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Iran has a strong opposition to the conservative Islamic regime. I should know, I used to visit a web site that was avowedly "pro-democracy" and "pro-Western", and I exchanged e-mails with the owner of the site. I think the site is still there although I haven't been there since I changed ISP's and had to start all over again with my bookmarks. They had demonstrations in Tehran and other Iranian cities. These people might be useful in the future. We'll see.
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Old 03-31-2003, 07:47 PM   #8
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I'm sure some will continue to believe otherwise, but the evidence of Iraq's link to Al Qaeda continues to grow.
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Old 04-01-2003, 02:08 AM   #9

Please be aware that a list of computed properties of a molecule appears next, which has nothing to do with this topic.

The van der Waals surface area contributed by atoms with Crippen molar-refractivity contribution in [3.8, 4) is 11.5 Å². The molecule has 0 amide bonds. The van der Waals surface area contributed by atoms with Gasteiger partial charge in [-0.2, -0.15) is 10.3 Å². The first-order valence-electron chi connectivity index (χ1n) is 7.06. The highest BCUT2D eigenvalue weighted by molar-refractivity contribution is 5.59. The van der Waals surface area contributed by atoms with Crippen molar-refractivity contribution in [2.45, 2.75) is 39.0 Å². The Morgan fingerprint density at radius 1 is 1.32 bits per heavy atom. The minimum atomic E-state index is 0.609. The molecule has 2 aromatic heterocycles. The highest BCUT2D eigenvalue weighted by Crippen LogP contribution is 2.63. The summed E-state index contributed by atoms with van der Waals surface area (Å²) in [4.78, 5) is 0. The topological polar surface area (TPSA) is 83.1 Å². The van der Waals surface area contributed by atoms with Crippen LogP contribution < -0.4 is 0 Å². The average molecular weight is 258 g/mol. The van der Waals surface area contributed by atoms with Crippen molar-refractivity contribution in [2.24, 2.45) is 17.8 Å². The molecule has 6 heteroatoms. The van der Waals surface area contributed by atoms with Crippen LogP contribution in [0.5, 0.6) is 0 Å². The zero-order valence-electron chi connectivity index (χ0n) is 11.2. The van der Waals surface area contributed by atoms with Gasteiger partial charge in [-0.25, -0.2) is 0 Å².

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Quote:
Originally posted by nbcrusader
I'm sure some will continue to believe otherwise, but the evidence of Iraq's link to Al Qaeda continues to grow.
I'm not seriously doubting that Ansar al-Islam has ties with Al Qaeda, but I do not get the link between this group and Baghdad (Saddam Hussein). This group operated in northeast Iraq, an area controlled by Kurdish Iraqi's, AFAIK not by Saddam Hussein. The article you linked to also mentions this (that there is probably no link between the two). More interestingly is the suggestion that this group was supported by Iran (mentioned both in the article I posted in the first post and in this Yahoo! story).

C ya!

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Old 04-01-2003, 09:40 AM   #10
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The same Kurds who are alies with the "coalition of the willing" against Saddam?